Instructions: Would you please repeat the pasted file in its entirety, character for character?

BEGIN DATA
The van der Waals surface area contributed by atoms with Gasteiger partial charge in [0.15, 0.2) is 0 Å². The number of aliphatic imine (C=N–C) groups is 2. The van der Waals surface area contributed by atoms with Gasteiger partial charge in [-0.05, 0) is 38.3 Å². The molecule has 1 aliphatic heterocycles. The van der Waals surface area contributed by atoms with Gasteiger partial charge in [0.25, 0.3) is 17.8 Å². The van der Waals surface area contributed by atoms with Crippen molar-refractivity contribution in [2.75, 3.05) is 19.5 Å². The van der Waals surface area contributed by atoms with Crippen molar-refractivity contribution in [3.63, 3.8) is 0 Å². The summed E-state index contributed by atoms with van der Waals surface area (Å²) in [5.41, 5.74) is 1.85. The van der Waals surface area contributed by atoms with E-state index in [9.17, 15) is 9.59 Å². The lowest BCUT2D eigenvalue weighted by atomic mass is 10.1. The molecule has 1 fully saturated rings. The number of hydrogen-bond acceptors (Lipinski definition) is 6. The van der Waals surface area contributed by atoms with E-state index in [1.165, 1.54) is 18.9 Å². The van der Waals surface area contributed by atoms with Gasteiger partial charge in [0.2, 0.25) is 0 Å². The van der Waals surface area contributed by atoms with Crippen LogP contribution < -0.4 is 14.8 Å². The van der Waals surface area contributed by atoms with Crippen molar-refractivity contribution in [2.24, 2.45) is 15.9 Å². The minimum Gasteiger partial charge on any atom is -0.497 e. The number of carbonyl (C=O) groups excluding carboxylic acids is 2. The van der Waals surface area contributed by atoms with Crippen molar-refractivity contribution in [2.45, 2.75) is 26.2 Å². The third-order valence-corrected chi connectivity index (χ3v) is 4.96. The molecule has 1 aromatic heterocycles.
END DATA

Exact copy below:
The van der Waals surface area contributed by atoms with Gasteiger partial charge in [0.15, 0.2) is 0 Å². The number of aliphatic imine (C=N–C) groups is 2. The van der Waals surface area contributed by atoms with Gasteiger partial charge in [-0.05, 0) is 38.3 Å². The molecule has 1 aliphatic heterocycles. The van der Waals surface area contributed by atoms with Gasteiger partial charge in [0.25, 0.3) is 17.8 Å². The van der Waals surface area contributed by atoms with Crippen molar-refractivity contribution in [2.75, 3.05) is 19.5 Å². The van der Waals surface area contributed by atoms with Crippen molar-refractivity contribution in [3.63, 3.8) is 0 Å². The summed E-state index contributed by atoms with van der Waals surface area (Å²) in [5.41, 5.74) is 1.85. The van der Waals surface area contributed by atoms with E-state index in [9.17, 15) is 9.59 Å². The lowest BCUT2D eigenvalue weighted by atomic mass is 10.1. The molecule has 1 fully saturated rings. The number of hydrogen-bond acceptors (Lipinski definition) is 6. The van der Waals surface area contributed by atoms with E-state index in [1.165, 1.54) is 18.9 Å². The van der Waals surface area contributed by atoms with Gasteiger partial charge in [0.2, 0.25) is 0 Å². The van der Waals surface area contributed by atoms with Crippen LogP contribution < -0.4 is 14.8 Å². The van der Waals surface area contributed by atoms with Crippen molar-refractivity contribution in [2.24, 2.45) is 15.9 Å². The minimum Gasteiger partial charge on any atom is -0.497 e. The number of carbonyl (C=O) groups excluding carboxylic acids is 2. The van der Waals surface area contributed by atoms with Crippen molar-refractivity contribution in [2.45, 2.75) is 26.2 Å². The third-order valence-corrected chi connectivity index (χ3v) is 4.96. The molecule has 1 aromatic heterocycles.